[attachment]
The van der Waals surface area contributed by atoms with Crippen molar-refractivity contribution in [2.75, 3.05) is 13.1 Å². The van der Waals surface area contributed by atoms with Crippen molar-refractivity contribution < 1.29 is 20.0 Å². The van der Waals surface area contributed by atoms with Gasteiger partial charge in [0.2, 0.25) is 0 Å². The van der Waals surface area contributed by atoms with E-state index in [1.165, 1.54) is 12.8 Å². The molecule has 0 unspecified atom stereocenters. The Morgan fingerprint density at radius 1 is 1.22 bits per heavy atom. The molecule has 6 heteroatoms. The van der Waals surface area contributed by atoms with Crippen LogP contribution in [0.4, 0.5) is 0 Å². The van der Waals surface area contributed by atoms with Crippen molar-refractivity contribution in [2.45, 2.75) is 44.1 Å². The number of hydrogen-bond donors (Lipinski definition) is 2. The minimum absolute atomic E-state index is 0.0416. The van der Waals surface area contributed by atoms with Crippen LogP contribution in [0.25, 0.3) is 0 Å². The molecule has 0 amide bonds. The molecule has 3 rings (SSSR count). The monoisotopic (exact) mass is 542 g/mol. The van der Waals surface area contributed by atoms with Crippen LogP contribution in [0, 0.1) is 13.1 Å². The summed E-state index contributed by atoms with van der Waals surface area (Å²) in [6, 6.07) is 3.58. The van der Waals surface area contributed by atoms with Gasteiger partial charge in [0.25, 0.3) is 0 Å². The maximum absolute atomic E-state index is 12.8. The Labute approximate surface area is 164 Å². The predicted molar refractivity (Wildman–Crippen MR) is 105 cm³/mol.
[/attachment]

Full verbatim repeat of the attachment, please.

The van der Waals surface area contributed by atoms with Crippen molar-refractivity contribution in [2.75, 3.05) is 13.1 Å². The van der Waals surface area contributed by atoms with Crippen molar-refractivity contribution < 1.29 is 20.0 Å². The van der Waals surface area contributed by atoms with Gasteiger partial charge in [0.2, 0.25) is 0 Å². The van der Waals surface area contributed by atoms with E-state index in [1.165, 1.54) is 12.8 Å². The molecule has 0 unspecified atom stereocenters. The Morgan fingerprint density at radius 1 is 1.22 bits per heavy atom. The molecule has 6 heteroatoms. The van der Waals surface area contributed by atoms with Crippen LogP contribution in [0.4, 0.5) is 0 Å². The van der Waals surface area contributed by atoms with Crippen molar-refractivity contribution in [2.45, 2.75) is 44.1 Å². The number of hydrogen-bond donors (Lipinski definition) is 2. The minimum absolute atomic E-state index is 0.0416. The van der Waals surface area contributed by atoms with Crippen LogP contribution in [0.25, 0.3) is 0 Å². The molecule has 0 amide bonds. The molecule has 3 rings (SSSR count). The monoisotopic (exact) mass is 542 g/mol. The van der Waals surface area contributed by atoms with Crippen LogP contribution in [0, 0.1) is 13.1 Å². The summed E-state index contributed by atoms with van der Waals surface area (Å²) in [6, 6.07) is 3.58. The van der Waals surface area contributed by atoms with Gasteiger partial charge in [0.25, 0.3) is 0 Å². The maximum absolute atomic E-state index is 12.8. The Labute approximate surface area is 164 Å². The predicted molar refractivity (Wildman–Crippen MR) is 105 cm³/mol.